Happy GDPR Compliance Day. If you're like me, you spent the last few weeks finding out all of the newsletters and email lists you were signed up for but forgot.
The deluge of emails brands have sent out asking prospects, customers and content subscribers to re-consent to data processing could, as it turns out, be a waste of time. Why? Because in many cases it isn't a GDPR mandate. Further, brands can lawfully process personal data using five other ways, outside of consent — and you only have to obtain one of them, according to the GDPR, the new data protection law from the European Union that went into effect today.
“It is unfortunate that a lot of companies are blindly asking for consent when they don’t need it because they have either historically obtained the consent to contact a user,” said digital policy consultant Kristina Podnar. “Or better yet, the company has a lawful basis for contact. Lawful basis is always preferable to consent, so I am uncertain why companies are blindly dismissing that path in favor of consent.”
GDPR: You Don't Necessarily Need to Seek Consent Again
Another reason why your re-consent campaign may be unnecessary? GDPR says so. According to GDPR literature (Recital 171), “it is not necessary for the data subject to give his or her consent again if the manner in which the consent has been given is in line with the conditions of” Directive 95/46/EC. The EU adopted that data protection directive in 1995 and required consent in its regulations. If your brand has complied with that consent requirement, no need for re-consent campaigns (note: GDPR now supersedes Directive 95/46/EC).
Many companies have already documented their processing activities and are gaining consent from data subjects in GDPR-compliant ways, using “opt-in” contracts through which users or clients can affirm consent, according to Chaitanya Chandrasekar, co-founder and CEO of QuanticMind. “But, if you’re unsure or haven’t mapped out entirely your processing activities,” he said, “it’s impossible to accurately reflect what your users or clients are consenting to when they complete a consent request.”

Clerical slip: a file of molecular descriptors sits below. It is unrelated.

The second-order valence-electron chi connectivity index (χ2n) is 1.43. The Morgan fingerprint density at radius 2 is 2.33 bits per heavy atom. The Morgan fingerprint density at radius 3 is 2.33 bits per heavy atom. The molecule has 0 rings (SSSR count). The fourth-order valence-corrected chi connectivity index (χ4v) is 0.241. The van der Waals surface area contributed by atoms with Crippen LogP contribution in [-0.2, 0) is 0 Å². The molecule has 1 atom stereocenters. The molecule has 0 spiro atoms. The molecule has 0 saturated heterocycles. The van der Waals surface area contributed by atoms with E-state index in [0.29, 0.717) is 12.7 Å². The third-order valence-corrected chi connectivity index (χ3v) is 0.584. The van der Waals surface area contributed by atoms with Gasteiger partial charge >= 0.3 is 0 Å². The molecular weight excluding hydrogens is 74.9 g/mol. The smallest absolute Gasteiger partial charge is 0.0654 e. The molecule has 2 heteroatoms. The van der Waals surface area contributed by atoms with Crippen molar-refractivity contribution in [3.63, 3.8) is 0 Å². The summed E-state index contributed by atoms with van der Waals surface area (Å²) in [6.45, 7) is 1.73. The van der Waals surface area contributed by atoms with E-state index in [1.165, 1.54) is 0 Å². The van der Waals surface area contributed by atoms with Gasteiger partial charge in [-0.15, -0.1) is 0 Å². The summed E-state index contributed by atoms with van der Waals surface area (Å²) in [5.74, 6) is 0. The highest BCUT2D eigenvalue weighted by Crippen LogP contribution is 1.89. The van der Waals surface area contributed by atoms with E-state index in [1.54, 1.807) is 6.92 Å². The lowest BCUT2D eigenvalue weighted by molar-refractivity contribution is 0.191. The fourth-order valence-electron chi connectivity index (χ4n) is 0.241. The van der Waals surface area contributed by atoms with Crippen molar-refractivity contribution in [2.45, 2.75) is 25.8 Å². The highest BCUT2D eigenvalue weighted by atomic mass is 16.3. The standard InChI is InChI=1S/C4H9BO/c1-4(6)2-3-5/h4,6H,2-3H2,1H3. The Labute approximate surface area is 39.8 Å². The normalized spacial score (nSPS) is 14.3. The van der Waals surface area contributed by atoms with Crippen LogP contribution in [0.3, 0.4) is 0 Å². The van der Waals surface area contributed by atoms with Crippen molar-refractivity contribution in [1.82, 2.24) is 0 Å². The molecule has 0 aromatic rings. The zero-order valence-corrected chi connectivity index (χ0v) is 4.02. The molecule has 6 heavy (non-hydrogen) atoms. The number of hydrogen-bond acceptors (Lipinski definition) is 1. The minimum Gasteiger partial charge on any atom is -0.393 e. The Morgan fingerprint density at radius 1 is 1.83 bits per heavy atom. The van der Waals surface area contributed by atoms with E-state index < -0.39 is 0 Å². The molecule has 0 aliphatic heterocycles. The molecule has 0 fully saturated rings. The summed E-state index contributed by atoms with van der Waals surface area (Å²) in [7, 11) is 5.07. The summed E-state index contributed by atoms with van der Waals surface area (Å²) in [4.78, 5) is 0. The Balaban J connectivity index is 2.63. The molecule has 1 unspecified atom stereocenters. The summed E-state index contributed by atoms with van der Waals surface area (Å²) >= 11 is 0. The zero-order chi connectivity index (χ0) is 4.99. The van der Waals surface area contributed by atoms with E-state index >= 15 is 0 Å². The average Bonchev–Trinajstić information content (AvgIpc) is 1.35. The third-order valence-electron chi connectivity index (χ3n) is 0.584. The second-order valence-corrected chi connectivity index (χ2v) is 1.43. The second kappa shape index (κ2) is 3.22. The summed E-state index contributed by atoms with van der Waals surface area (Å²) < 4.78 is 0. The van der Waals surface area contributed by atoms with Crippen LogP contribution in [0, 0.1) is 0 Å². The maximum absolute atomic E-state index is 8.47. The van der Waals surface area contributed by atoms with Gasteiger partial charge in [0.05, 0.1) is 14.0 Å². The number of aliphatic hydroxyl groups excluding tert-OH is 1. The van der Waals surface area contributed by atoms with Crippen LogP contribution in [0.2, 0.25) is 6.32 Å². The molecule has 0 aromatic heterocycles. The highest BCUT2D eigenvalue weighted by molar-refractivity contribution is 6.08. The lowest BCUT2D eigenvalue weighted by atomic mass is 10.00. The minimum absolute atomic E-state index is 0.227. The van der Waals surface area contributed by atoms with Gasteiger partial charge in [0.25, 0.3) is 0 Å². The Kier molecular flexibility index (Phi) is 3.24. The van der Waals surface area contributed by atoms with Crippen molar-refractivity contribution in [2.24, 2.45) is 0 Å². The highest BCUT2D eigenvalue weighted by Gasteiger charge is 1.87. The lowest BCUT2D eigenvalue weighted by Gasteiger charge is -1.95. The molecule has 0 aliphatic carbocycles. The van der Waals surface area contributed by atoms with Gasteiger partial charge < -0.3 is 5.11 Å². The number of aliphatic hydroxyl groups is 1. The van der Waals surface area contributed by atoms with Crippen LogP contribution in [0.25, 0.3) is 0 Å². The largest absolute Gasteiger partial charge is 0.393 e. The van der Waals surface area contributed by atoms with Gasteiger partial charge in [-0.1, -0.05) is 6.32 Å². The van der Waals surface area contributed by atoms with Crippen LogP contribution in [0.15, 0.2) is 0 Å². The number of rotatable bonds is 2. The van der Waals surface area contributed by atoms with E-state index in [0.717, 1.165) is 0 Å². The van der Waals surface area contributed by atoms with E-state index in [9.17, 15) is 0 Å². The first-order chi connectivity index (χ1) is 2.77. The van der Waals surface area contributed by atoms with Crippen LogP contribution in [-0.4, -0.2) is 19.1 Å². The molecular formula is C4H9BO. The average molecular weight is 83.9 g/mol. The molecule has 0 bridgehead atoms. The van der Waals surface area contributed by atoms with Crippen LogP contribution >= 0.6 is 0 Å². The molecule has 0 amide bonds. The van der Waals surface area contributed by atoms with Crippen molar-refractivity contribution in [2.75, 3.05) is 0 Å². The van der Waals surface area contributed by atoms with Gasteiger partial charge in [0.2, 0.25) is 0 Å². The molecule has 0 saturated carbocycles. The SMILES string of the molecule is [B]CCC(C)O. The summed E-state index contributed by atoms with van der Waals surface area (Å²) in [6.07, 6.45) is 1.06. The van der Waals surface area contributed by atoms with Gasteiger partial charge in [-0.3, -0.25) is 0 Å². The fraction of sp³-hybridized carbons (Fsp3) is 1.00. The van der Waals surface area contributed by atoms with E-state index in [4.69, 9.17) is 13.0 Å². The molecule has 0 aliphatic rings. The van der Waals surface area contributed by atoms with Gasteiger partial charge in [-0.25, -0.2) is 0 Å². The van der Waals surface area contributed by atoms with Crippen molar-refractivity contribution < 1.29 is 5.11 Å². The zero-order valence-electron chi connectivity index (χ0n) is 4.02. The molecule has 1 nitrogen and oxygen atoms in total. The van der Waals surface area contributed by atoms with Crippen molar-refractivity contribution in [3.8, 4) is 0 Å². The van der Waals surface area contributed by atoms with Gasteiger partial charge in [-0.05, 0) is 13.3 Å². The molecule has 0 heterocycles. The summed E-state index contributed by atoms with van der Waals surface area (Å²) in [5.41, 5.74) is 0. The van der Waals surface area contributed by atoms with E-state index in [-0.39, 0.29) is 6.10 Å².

Related Article: Will There Still Be Marketing After GDPR?
Why Ask for Consent When There's 'Legitimate Interest'?
Chandrasekar added that of the six lawful, GDPR-compliant ways companies can get the green light to process individual personal data, consent is the “least preferable.” According to guidelines in Article 29 Working Party from the European Commission, "a controller must always take time to consider whether consent is the appropriate lawful ground for the envisaged processing or whether another ground should be chosen instead."
Marketers should consider if the rationale for processing personal data meets any of the five requirements outside of consent. According to Article 6 of the GDPR, they include:
- Contractual necessity
- Compliance with legal obligations
- Vital interests of a natural person that may not be the data subject
- Public interest
- Legitimate interests, ie., as in the case of preventing fraud.
“In particular,” Chandrasekar said, “‘legitimate interest’ is probably the best alternative to consent for sending marketing emails or spam email."
Does Your Processing Have Legitimate Interests?
What constitutes lawful processing of personal data for legitimate interests? According to Article 6(1) of the GDPR, legitimate interest triggers when “processing is necessary for the purposes of the legitimate interests pursued by the controller or by a third party, except where such interests are overridden by the interests or fundamental rights and freedoms of the data subject which require protection of personal data, in particular where the data subject is a child.”